All higher education institutions are required to end their courses with examinations. There may be several independent examinations, or tests in separate parts of a subject. Usually, oral and written examinations are held at the end of each semester during the examination session. Students sit examinations on each subject separately. The performance assessment period covers either one semester or one academic year. To success fully complete a semester (or a year), a student must receive the pass mark (at least “satisfactory”) for all assessments and examinations in the subjects covered by the curriculum, and obtain performance assessment credits for all integrated placements.

ECTS Credits:

In addition to the grading scale, Higher Education Institutions (HEIs) use the Europe a Credit Transfer and Accumulation System (ECTS), under which a certain number of credits are allocated to a given subject, independently of marks awarded. To complete a year successfully, the student has to collect at least 60 credits (30 per semester).The ECTS (European Credit Transfer and Accumulation System) is the standard that was adopted by all universities in the European Higher Education Area (EHEA) during the process of convergence between Europe’s higher education systems. Since 2007, all Polish higher education institutions are required to use ECTS for both credit transfer and accumulation within their degree programmes. The ECTS credits allow foreign students’ periods of study at HEIs in Poland to be recognized.

Grading System:

Each HEI identifies its grading scale in its Study Rules. The most common scale comprises the following marks:

  • 5 very good (bardzo dobry)
  • 4 good (dobry)
  • 3 satisfactory (dostateczny)
  • 2 unsatisfactory/fail (niedostateczny)
  • 1 credit/pass (zaliczenie)

Sometimes the plus symbol or decimal points are used to modify numerical grades. It must be pointed out at this time that grades awarded according to this scale are not directly transferable to ECTS credits.

First Cycle:

First-cycle studies – Bachelor’s degree programmes, at least 6 semesters, leading to the professional title of “licencjat” or at least 7 semesters, leading to the professional title of “inżynier”. These are focused on preparing students for future employment, or for continued education within Master’s degree programmes. To obtain this degree, students must earn at least 180 ECTS credits.

Second-cycle

Second-cycle studies – Master’s degree programmes, 3 to 4 semesters following first- cycle studies, leading to the professional title of „magister” or an equivalent degree (depending on the study course profile). These are focused on theoretical knowledge, as well as the application and development of creative skills. In artistic disciplines, focus is on the growth of creativity and development of talent. Master degree holders may enter doctoral programmes (third-cycle studies). To obtain this degree, students must earn at least 90 ECTS credits.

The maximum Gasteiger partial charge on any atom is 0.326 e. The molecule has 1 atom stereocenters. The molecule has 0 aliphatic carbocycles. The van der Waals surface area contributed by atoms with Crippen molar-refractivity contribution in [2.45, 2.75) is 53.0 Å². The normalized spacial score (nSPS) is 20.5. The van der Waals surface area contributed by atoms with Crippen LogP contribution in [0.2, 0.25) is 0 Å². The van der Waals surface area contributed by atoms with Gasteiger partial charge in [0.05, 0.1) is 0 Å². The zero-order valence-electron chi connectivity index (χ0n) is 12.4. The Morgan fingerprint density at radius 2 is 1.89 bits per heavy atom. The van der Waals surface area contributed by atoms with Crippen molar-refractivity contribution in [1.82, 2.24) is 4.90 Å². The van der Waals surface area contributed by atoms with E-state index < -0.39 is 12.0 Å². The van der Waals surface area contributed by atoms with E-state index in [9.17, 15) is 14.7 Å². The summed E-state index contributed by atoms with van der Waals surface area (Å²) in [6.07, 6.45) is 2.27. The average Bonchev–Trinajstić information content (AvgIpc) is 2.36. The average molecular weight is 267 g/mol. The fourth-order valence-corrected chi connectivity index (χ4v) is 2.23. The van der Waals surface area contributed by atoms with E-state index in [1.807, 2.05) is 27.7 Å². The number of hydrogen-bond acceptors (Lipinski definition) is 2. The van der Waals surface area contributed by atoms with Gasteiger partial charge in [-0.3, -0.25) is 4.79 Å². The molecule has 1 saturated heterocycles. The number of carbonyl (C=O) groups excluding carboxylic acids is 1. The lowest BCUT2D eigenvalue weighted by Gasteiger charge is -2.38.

Long-cycle

Long-cycle studies – Master’s degree programmes, 10 to 12 semesters leading to the professional title of “magister” or an equivalent degree (depending on the study course profile). To obtain this degree, students must earn at least 300 ECTS credits (10 Semester master’s studies) or at least 360 ECTS credits (12-semesters studies). Single long-cycle studies are based on an integrated study program, which contains both basic studies and in-depth specialization.

Third-cycle

Third-cycle studies – Doctoral degree programmes, 6 to 8 semesters, accessible to graduates of the Master’s degree program and leading to the PhD degree, are offered by the university-type schools as well as some research institutions (departments of the Polish Academy of Sciences, along with research and development institutions). The PhD degree is awarded to candidates who submit and successfully defend a doctoral dissertation before the thesis committee, and who pass the doctoral examination.

Sometimes the plus symbol or decimal points are used to modify numerical grades. It must be pointed out at this time that grades awarded according to this scale are not directly transferable to ECTS credits.

Student Visa Requirements:

  1. Visa form (Application for National visa form) Application form should be filled clearly /readably/ in capital letters or type written. All questions should be answered, with no line left blank. Marital status should be clearly filled. Forms with any kind of correction will not be accepted. Application must be personally filled by the applicant.
  2. Acceptance letter from the University.
  3. Confirmation of the fee payment at least for one year (long-term study) or one semester (in case of short term).
  4. CV
  5. Original and a Copy of Passport with all pages
  6. Certificate of educational qualifications (Class 10th Mark Sheet, Class 12th Mark Sheet ,Graduation Mark Sheet & Certificate - in case of PG Course), all must be authenticate by MEA.
  7. Documents confirming sufficient financial resources for study in Poland. Bank account in the name of the applicant, if have. (Minimum 10-12 lacks required to show). Or a letter from the host or sponsor (i.e. sponsorship letter) confirming support of the applicant during the stay in Poland including bank statements and bank certificates, income tax, Fixed Deposits.
  8. Certificate of no criminal record (Police Clearance Certificate should be legalized).
  9. Insurance policy Coverage for 30,000 euro for 1 year.
  10. Ticket booking/ Itinerary.
  11. Covering Letter.
  12. Photographs Specification on photo for visa.
  13. CA REPORT (if available).

Poland Embassy in India:

Consulate General of the Republic of Poland in Mumbai

Nirmal Building, 11A, 11th Floor,

241/242 Backbay Reclamation, Nariman Point,

400021 Mumbai

Tell: + 91 22 85 26 31/41,

Fax: + 91 22 22 85 26 38,

E-mail: mumbaj.kg.info@msz.gov.pl

Website: http://www.mumbai.mfa.gov.pl/  // http://newdelhi.mfa.gov.pl/resource/731e7282-4d6b-42f7-b670-738cb79fd1ac:JCR

Embassy of the Republic Of Poland in New Delhi

Consular Division

50-M Shantipath, Chanakyapuri, New Delhi 110 021

Phone: +91 11 414 96 975, +91 11 414 96 904 (in English and Hindi, between 2 and 4 pm)

Fax: +91 11 414 96 974

E-mail: newdelhi.amb.wk@msz.gov.pl

Website: http://newdelhi.mfa.gov.pl/en/consular_information/visa_information/